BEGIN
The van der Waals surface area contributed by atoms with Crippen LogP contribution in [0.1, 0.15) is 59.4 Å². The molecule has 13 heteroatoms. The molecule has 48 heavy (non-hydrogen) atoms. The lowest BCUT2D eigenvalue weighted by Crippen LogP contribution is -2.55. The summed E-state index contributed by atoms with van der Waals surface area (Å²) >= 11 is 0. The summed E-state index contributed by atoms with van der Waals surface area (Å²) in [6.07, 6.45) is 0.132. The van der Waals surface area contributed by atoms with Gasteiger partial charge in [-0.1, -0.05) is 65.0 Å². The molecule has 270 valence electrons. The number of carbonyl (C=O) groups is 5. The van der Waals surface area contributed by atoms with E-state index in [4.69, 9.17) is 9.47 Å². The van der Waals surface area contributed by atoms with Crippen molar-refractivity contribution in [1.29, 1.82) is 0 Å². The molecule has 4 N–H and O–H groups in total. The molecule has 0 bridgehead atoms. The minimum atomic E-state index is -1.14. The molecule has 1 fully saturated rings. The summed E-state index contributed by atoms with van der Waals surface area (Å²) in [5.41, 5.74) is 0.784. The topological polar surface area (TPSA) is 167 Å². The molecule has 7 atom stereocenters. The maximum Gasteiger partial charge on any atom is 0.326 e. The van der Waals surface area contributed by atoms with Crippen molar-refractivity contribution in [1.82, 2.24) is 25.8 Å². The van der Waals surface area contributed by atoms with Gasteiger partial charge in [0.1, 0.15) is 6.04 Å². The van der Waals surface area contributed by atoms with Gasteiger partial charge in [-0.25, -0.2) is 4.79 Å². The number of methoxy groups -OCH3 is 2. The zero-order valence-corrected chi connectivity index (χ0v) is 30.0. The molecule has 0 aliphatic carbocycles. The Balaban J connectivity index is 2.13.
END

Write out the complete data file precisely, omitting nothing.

The van der Waals surface area contributed by atoms with Crippen LogP contribution in [0.1, 0.15) is 59.4 Å². The molecule has 13 heteroatoms. The molecule has 48 heavy (non-hydrogen) atoms. The lowest BCUT2D eigenvalue weighted by Crippen LogP contribution is -2.55. The summed E-state index contributed by atoms with van der Waals surface area (Å²) >= 11 is 0. The summed E-state index contributed by atoms with van der Waals surface area (Å²) in [6.07, 6.45) is 0.132. The van der Waals surface area contributed by atoms with Gasteiger partial charge in [-0.1, -0.05) is 65.0 Å². The molecule has 270 valence electrons. The number of carbonyl (C=O) groups is 5. The van der Waals surface area contributed by atoms with E-state index in [4.69, 9.17) is 9.47 Å². The van der Waals surface area contributed by atoms with Crippen molar-refractivity contribution in [1.29, 1.82) is 0 Å². The molecule has 4 N–H and O–H groups in total. The molecule has 0 bridgehead atoms. The minimum atomic E-state index is -1.14. The molecule has 1 fully saturated rings. The summed E-state index contributed by atoms with van der Waals surface area (Å²) in [5.41, 5.74) is 0.784. The topological polar surface area (TPSA) is 167 Å². The molecule has 7 atom stereocenters. The maximum Gasteiger partial charge on any atom is 0.326 e. The van der Waals surface area contributed by atoms with Crippen molar-refractivity contribution in [1.82, 2.24) is 25.8 Å². The van der Waals surface area contributed by atoms with Gasteiger partial charge in [0.1, 0.15) is 6.04 Å². The van der Waals surface area contributed by atoms with Gasteiger partial charge in [-0.25, -0.2) is 4.79 Å². The number of methoxy groups -OCH3 is 2. The zero-order valence-corrected chi connectivity index (χ0v) is 30.0. The molecule has 0 aliphatic carbocycles. The Balaban J connectivity index is 2.13.